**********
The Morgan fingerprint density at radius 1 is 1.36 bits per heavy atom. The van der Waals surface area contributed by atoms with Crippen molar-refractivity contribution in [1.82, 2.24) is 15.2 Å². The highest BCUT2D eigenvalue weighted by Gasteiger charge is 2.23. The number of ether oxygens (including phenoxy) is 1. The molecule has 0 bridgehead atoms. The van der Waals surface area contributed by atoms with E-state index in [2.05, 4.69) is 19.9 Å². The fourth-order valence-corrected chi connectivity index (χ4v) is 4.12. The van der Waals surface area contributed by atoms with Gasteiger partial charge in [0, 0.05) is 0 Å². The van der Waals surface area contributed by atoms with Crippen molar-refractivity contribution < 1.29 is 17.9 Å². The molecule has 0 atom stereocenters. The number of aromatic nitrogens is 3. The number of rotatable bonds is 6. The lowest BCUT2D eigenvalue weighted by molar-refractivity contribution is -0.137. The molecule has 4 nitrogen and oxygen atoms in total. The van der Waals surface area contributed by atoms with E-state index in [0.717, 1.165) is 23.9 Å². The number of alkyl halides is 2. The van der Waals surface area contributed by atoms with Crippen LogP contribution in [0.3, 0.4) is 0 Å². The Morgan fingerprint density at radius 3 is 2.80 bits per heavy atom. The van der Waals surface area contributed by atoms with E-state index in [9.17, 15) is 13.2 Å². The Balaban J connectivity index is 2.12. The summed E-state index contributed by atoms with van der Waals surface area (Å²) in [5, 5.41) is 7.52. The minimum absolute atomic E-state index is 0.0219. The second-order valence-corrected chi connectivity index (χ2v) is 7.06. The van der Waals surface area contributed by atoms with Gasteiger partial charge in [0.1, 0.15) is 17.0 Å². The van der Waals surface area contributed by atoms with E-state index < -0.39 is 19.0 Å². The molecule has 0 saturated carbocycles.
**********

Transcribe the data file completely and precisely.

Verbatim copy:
The Morgan fingerprint density at radius 1 is 1.36 bits per heavy atom. The van der Waals surface area contributed by atoms with Crippen molar-refractivity contribution in [1.82, 2.24) is 15.2 Å². The highest BCUT2D eigenvalue weighted by Gasteiger charge is 2.23. The number of ether oxygens (including phenoxy) is 1. The molecule has 0 bridgehead atoms. The van der Waals surface area contributed by atoms with E-state index in [2.05, 4.69) is 19.9 Å². The fourth-order valence-corrected chi connectivity index (χ4v) is 4.12. The van der Waals surface area contributed by atoms with Gasteiger partial charge in [0, 0.05) is 0 Å². The van der Waals surface area contributed by atoms with Crippen molar-refractivity contribution < 1.29 is 17.9 Å². The molecule has 0 atom stereocenters. The number of aromatic nitrogens is 3. The number of rotatable bonds is 6. The lowest BCUT2D eigenvalue weighted by molar-refractivity contribution is -0.137. The molecule has 4 nitrogen and oxygen atoms in total. The van der Waals surface area contributed by atoms with E-state index in [0.717, 1.165) is 23.9 Å². The number of alkyl halides is 2. The van der Waals surface area contributed by atoms with Crippen LogP contribution in [0.3, 0.4) is 0 Å². The Morgan fingerprint density at radius 3 is 2.80 bits per heavy atom. The van der Waals surface area contributed by atoms with E-state index in [9.17, 15) is 13.2 Å². The Balaban J connectivity index is 2.12. The summed E-state index contributed by atoms with van der Waals surface area (Å²) in [5, 5.41) is 7.52. The minimum absolute atomic E-state index is 0.0219. The second-order valence-corrected chi connectivity index (χ2v) is 7.06. The van der Waals surface area contributed by atoms with Gasteiger partial charge in [0.1, 0.15) is 17.0 Å². The van der Waals surface area contributed by atoms with E-state index < -0.39 is 19.0 Å². The molecule has 0 saturated carbocycles.